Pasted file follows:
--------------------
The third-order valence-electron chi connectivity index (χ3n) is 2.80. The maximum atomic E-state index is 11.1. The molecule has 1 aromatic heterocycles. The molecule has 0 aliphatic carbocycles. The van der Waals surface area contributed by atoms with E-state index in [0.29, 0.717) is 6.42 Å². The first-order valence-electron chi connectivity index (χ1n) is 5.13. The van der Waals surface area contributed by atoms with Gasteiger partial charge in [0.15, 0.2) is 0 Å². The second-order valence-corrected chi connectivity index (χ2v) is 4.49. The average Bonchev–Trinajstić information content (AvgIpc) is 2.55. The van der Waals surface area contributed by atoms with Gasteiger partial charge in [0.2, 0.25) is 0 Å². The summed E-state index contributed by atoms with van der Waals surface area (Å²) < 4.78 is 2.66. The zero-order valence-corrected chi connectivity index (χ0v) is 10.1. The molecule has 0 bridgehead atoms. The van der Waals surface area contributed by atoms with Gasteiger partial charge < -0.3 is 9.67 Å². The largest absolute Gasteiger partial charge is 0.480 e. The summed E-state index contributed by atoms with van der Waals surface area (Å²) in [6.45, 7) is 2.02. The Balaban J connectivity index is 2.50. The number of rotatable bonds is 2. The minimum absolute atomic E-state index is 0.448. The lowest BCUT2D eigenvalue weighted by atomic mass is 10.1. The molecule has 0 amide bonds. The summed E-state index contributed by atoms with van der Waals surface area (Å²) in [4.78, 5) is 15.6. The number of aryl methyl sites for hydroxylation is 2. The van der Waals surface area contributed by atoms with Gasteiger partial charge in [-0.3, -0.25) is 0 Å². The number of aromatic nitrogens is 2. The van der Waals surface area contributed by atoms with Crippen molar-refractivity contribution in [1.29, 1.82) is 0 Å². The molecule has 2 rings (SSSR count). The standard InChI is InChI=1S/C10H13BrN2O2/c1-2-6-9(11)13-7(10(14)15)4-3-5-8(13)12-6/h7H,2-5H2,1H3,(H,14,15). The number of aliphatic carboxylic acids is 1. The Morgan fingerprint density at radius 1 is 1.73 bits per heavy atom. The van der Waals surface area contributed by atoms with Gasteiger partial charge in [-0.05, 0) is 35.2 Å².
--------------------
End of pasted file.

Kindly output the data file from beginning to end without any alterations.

The third-order valence-electron chi connectivity index (χ3n) is 2.80. The maximum atomic E-state index is 11.1. The molecule has 1 aromatic heterocycles. The molecule has 0 aliphatic carbocycles. The van der Waals surface area contributed by atoms with E-state index in [0.29, 0.717) is 6.42 Å². The first-order valence-electron chi connectivity index (χ1n) is 5.13. The van der Waals surface area contributed by atoms with Gasteiger partial charge in [0.15, 0.2) is 0 Å². The second-order valence-corrected chi connectivity index (χ2v) is 4.49. The average Bonchev–Trinajstić information content (AvgIpc) is 2.55. The van der Waals surface area contributed by atoms with Gasteiger partial charge in [0.2, 0.25) is 0 Å². The summed E-state index contributed by atoms with van der Waals surface area (Å²) < 4.78 is 2.66. The zero-order valence-corrected chi connectivity index (χ0v) is 10.1. The molecule has 0 bridgehead atoms. The van der Waals surface area contributed by atoms with Gasteiger partial charge < -0.3 is 9.67 Å². The largest absolute Gasteiger partial charge is 0.480 e. The summed E-state index contributed by atoms with van der Waals surface area (Å²) in [6.45, 7) is 2.02. The Balaban J connectivity index is 2.50. The number of rotatable bonds is 2. The minimum absolute atomic E-state index is 0.448. The lowest BCUT2D eigenvalue weighted by atomic mass is 10.1. The molecule has 0 amide bonds. The summed E-state index contributed by atoms with van der Waals surface area (Å²) in [4.78, 5) is 15.6. The number of aryl methyl sites for hydroxylation is 2. The van der Waals surface area contributed by atoms with Gasteiger partial charge in [-0.3, -0.25) is 0 Å². The number of aromatic nitrogens is 2. The van der Waals surface area contributed by atoms with Crippen molar-refractivity contribution in [1.29, 1.82) is 0 Å². The molecule has 2 rings (SSSR count). The standard InChI is InChI=1S/C10H13BrN2O2/c1-2-6-9(11)13-7(10(14)15)4-3-5-8(13)12-6/h7H,2-5H2,1H3,(H,14,15). The number of aliphatic carboxylic acids is 1. The Morgan fingerprint density at radius 1 is 1.73 bits per heavy atom. The van der Waals surface area contributed by atoms with Gasteiger partial charge in [-0.05, 0) is 35.2 Å².